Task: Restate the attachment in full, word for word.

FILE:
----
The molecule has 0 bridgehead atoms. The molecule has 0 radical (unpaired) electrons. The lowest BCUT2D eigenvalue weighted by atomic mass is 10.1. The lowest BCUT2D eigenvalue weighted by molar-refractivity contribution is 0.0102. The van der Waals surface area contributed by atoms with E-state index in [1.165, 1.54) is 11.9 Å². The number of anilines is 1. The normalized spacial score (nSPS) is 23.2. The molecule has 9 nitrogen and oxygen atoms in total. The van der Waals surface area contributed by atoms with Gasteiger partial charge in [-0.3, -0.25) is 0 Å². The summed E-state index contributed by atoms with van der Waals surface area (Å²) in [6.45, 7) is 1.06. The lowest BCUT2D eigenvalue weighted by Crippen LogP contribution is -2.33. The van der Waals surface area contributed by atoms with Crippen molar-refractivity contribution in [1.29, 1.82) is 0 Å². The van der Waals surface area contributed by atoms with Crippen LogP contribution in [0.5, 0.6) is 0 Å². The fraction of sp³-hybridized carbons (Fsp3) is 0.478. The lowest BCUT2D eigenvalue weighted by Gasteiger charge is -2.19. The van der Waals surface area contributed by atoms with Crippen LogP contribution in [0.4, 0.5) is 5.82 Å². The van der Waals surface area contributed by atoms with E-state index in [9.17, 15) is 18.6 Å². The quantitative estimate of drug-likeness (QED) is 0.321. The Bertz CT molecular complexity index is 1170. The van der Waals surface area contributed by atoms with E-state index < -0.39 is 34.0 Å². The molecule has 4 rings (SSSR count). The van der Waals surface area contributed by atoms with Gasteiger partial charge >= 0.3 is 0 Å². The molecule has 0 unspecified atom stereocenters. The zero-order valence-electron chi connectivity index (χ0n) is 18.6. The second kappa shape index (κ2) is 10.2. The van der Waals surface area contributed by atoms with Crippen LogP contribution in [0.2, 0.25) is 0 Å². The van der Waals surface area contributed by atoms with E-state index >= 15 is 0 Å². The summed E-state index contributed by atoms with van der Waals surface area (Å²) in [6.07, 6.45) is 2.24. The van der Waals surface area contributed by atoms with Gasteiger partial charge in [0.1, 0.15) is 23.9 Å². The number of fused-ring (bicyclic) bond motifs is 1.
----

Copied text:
The molecule has 0 bridgehead atoms. The molecule has 0 radical (unpaired) electrons. The lowest BCUT2D eigenvalue weighted by atomic mass is 10.1. The lowest BCUT2D eigenvalue weighted by molar-refractivity contribution is 0.0102. The van der Waals surface area contributed by atoms with E-state index in [1.165, 1.54) is 11.9 Å². The number of anilines is 1. The normalized spacial score (nSPS) is 23.2. The molecule has 9 nitrogen and oxygen atoms in total. The van der Waals surface area contributed by atoms with Gasteiger partial charge in [-0.3, -0.25) is 0 Å². The summed E-state index contributed by atoms with van der Waals surface area (Å²) in [6.45, 7) is 1.06. The lowest BCUT2D eigenvalue weighted by Crippen LogP contribution is -2.33. The van der Waals surface area contributed by atoms with Crippen molar-refractivity contribution in [1.29, 1.82) is 0 Å². The van der Waals surface area contributed by atoms with Crippen LogP contribution in [0.5, 0.6) is 0 Å². The fraction of sp³-hybridized carbons (Fsp3) is 0.478. The lowest BCUT2D eigenvalue weighted by Gasteiger charge is -2.19. The van der Waals surface area contributed by atoms with Crippen LogP contribution in [0.4, 0.5) is 5.82 Å². The van der Waals surface area contributed by atoms with E-state index in [9.17, 15) is 18.6 Å². The quantitative estimate of drug-likeness (QED) is 0.321. The Bertz CT molecular complexity index is 1170. The van der Waals surface area contributed by atoms with E-state index < -0.39 is 34.0 Å². The molecule has 4 rings (SSSR count). The van der Waals surface area contributed by atoms with Gasteiger partial charge >= 0.3 is 0 Å². The molecule has 0 unspecified atom stereocenters. The zero-order valence-electron chi connectivity index (χ0n) is 18.6. The second kappa shape index (κ2) is 10.2. The van der Waals surface area contributed by atoms with Crippen LogP contribution in [0.2, 0.25) is 0 Å². The van der Waals surface area contributed by atoms with E-state index >= 15 is 0 Å². The summed E-state index contributed by atoms with van der Waals surface area (Å²) in [6.07, 6.45) is 2.24. The van der Waals surface area contributed by atoms with Gasteiger partial charge in [0.1, 0.15) is 23.9 Å². The number of fused-ring (bicyclic) bond motifs is 1.